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I read it and had a good impression from top to bottom.  Since the words are easy to interpret in ways JP didn't intend, you would probably have to study it at some length, which requires an act of faith that your time invested won't be wasted, or, get an interpreter.
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EdRosch
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« Reply #8 on: June 12, 2009, 02:44:23 PM »
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Quote from: RSL
He lost me in his first paragraph. "Over the years my students have asked me for good resources on composition. They’re looking for something sophisticated but not overly complex and ultimately practical." The best "ultimately practical" resource on composition is the work of people like Atget, HCB, Walker Evans, Gene Smith, etc., etc. You can't teach composition with words.

I was really hoping for a positive conversation about what what we can take from the essay that could improve our work.  I would encourage anyone else to investigate the four pages of divergent opinions to be found in the About This Site' forum.  I fully realize that neither JPC nor his approachs are everyone's cup 'o tea and those opinions are given full voice at this link,  it would be a blatant Dept. of Redundancy Department violation to repeat them here.

Thanks
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« Reply #9 on: June 12, 2009, 03:18:13 PM »
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Quote from: EdRosch
I was really hoping for a positive conversation about what what we can take from the essay that could improve our work.  I would encourage anyone else to investigate the four pages of divergent opinions to be found in the About This Site' forum.  I fully realize that neither JPC nor his approachs are everyone's cup 'o tea and those opinions are given full voice at this link,  it would be a blatant Dept. of Redundancy Department violation to repeat them here.

Thanks

Ed,

Don't misunderstand what I'm saying. I think JPC is a very, very good photographer, but that doesn't necessarily make him a good teacher. I'd suggest that looking at his photographs is a lot more helpful than looking at his words. I think the kind of thing he's teaching might be helpful if the subject were painting. But painting is a contemplative art. You can sit down with a sketch pad and construct a composition by following the kind of rules-based approach JPC is putting forth, but you can't do that with a photograph. HCB said it best: "We photographers deal in things that are continually vanishing, and when they have vanished, there is no contrivance on earth that can make them come back again. We cannot develop and print a memory." Photographic composition has to be intuitive. You don't have time to construct it. You have to see the subject and the geometric relationships all at once or it's no go. That's why I keep harping on looking at photographs in order to learn about composition. Photographic composition is something you have to absorb rather than learn.
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dalethorn
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« Reply #10 on: June 12, 2009, 03:28:20 PM »
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This is the phrase that hooked me.  All of the rest seemed obvious enough.

"It’s interesting to consider whether other dimensions exist in and of themselves or are they instead produced by a relationship of already existing elements, such as position, space, and orientation. Some important dimensions may even arise through psychological attributions, such as weight."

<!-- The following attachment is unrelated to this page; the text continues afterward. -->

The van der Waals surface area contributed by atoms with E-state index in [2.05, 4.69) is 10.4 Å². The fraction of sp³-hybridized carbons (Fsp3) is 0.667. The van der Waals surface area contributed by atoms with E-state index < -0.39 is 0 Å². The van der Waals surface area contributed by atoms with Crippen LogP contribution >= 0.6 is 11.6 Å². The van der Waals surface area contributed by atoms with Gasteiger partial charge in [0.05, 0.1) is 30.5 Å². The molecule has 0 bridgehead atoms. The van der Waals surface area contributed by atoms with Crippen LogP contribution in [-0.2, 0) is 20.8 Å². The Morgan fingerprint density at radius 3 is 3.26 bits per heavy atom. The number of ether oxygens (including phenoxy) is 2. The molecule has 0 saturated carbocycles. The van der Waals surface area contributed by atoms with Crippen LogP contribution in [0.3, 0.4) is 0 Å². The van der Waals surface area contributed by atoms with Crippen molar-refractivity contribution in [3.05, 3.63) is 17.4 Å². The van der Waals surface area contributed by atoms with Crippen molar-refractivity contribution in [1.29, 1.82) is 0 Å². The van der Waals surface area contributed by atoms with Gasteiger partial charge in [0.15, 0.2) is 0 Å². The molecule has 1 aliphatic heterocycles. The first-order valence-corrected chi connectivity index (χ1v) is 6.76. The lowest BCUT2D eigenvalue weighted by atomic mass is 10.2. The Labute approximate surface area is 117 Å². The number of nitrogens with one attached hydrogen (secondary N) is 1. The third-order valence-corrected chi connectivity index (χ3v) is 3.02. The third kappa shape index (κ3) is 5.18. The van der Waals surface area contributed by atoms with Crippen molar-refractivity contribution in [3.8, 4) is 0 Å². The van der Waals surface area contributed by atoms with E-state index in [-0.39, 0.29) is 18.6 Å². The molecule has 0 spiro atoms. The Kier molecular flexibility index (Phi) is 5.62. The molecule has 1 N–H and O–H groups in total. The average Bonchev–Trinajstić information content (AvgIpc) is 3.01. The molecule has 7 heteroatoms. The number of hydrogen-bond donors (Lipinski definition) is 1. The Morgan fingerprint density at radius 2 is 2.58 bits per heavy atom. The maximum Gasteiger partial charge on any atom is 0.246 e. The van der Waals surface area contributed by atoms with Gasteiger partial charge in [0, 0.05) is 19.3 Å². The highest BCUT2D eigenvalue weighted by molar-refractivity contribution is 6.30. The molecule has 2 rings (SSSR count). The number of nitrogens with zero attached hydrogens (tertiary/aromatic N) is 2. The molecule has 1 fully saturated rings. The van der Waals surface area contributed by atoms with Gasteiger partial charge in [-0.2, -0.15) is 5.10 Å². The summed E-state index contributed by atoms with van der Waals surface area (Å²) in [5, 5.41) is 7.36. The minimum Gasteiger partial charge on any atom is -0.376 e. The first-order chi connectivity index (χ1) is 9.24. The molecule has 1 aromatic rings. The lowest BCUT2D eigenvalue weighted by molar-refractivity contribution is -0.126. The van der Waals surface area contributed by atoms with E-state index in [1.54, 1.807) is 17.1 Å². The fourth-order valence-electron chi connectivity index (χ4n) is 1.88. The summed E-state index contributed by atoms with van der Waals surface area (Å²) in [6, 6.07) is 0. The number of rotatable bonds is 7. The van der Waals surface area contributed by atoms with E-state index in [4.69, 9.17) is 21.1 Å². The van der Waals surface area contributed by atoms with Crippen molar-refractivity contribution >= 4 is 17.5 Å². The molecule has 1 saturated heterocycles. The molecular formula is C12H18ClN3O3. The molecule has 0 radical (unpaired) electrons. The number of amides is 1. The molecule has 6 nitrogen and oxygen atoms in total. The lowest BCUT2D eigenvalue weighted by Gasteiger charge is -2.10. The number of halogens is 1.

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Rob C
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« Reply #11 on: June 12, 2009, 05:16:15 PM »
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[quote name='RSL' date='Jun 12 2009, 08:18 PM' post='290935']
Ed,


Photographic composition has to be intuitive. You don't have time to construct it. You have to see the subject and the geometric relationships all at once or it's no go. That's why I keep harping on looking at photographs in order to learn about composition.




Exactly, and why talk about teaching it to photographers is, in my view, deceitful, to put it mildly.

I tire of this never-ending yes, no, yes, no, yes, no.... surely to God, has it not occurred to everyone that most of our great snappers have been entirely self-produced, hatched and pushed out of the nest years ago, to fly or die, and those great ones flew. They didn´t need this "mentoring," "tutoring" nonsense: they just damn well got out there and did it! Be like Nike.

Rob C
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EdRosch
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« Reply #12 on: June 12, 2009, 05:56:50 PM »
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Ed,

Don't misunderstand what I'm saying. I think JPC is a very, very good photographer, but that doesn't necessarily make him a good teacher. I'd suggest that looking at his photographs is a lot more helpful than looking at his words. I think the kind of thing he's teaching might be helpful if the subject were painting. But painting is a contemplative art. You can sit down with a sketch pad and construct a composition by following the kind of rules-based approach JPC is putting forth, but you can't do that with a photograph. HCB said it best: "We photographers deal in things that are continually vanishing, and when they have vanished, there is no contrivance on earth that can make them come back again. We cannot develop and print a memory." Photographic composition has to be intuitive. You don't have time to construct it. You have to see the subject and the geometric relationships all at once or it's no go. That's why I keep harping on looking at photographs in order to learn about composition. Photographic composition is something you have to absorb rather than learn.